U.S. Sen. Marco Rubio wants the federal government to fast-track aid to hurricane-ravaged Florida, which he represents in the Senate.
He says it’s the government’s responsibility to help Americans in distress from natural disasters.
I agree with the Republican lawmaker. He is right. But let’s remember that when Super Storm Sandy pounded New Jersey in 2012, Rubio wasn’t quite so quick to rush to New Jersey residents’ aid. He voted against an appropriation to assist Sandy victims, citing “pork barrel” spending provisions buried deep inside the bill.
It reminded me of the time then-House Majority Leader Eric Cantor pushed back against relief for victims of a tornado that tore through Joplin, Mo. The Virginia Republican argued that Congress needed to cut money from other programs to pay for the Joplin relief package.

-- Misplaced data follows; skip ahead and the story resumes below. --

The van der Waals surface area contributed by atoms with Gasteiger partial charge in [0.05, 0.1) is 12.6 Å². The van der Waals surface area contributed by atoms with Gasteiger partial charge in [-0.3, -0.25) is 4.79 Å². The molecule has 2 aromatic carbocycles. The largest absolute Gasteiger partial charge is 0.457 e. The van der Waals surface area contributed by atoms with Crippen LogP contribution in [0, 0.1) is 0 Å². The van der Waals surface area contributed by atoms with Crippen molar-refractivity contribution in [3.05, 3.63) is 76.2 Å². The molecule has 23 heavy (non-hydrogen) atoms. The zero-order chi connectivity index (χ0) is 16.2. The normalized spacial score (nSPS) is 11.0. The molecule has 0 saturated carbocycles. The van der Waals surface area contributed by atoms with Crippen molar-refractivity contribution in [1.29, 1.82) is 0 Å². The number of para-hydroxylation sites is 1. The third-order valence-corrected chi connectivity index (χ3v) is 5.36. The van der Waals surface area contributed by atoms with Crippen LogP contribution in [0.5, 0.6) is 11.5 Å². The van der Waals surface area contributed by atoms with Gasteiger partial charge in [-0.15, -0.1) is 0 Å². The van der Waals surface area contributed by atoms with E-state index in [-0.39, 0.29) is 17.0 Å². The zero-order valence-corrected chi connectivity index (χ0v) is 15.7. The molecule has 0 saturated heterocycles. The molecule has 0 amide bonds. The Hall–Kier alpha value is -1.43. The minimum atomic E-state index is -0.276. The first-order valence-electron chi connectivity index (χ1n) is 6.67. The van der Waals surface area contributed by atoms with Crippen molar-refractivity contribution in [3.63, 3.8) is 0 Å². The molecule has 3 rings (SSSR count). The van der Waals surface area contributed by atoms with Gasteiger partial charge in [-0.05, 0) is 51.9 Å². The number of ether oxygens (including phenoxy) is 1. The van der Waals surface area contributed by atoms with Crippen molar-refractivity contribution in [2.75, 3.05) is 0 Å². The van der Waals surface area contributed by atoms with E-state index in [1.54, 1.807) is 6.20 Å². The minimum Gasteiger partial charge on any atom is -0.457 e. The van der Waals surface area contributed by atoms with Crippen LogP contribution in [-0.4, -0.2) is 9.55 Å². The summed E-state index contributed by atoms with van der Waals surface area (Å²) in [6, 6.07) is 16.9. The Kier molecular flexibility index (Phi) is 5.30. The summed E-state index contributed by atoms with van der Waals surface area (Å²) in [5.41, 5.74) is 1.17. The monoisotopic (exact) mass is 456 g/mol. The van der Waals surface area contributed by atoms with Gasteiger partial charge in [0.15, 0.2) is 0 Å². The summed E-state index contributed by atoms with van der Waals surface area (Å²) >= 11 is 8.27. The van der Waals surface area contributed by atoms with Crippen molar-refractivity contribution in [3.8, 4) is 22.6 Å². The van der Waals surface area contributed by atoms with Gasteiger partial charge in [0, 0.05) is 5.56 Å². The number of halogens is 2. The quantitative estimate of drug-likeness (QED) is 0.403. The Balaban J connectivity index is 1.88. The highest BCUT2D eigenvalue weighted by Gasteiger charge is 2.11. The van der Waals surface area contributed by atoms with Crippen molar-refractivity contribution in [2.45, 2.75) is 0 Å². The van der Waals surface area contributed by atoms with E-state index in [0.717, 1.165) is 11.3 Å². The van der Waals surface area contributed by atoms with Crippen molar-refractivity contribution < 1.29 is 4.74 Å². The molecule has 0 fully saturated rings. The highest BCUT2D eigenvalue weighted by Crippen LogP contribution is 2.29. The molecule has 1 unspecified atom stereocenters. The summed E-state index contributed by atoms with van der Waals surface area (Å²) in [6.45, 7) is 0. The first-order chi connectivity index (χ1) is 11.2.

I have an idea. Why doesn’t Sen. Rubio insist publicly, clearly and loudly that any Hurricane Michael relief aid is free of the kind of excessive and non-essential spending he alleged was contained in the Sandy relief legislation?
If it does contain that kind of excess, would the senator then be willing to vote “no” in the name of fiscal responsibility?
I doubt he would do that. Serious political courage, though likely would require Sen. Rubio to speak the truth about the way Congress doles out relief aid.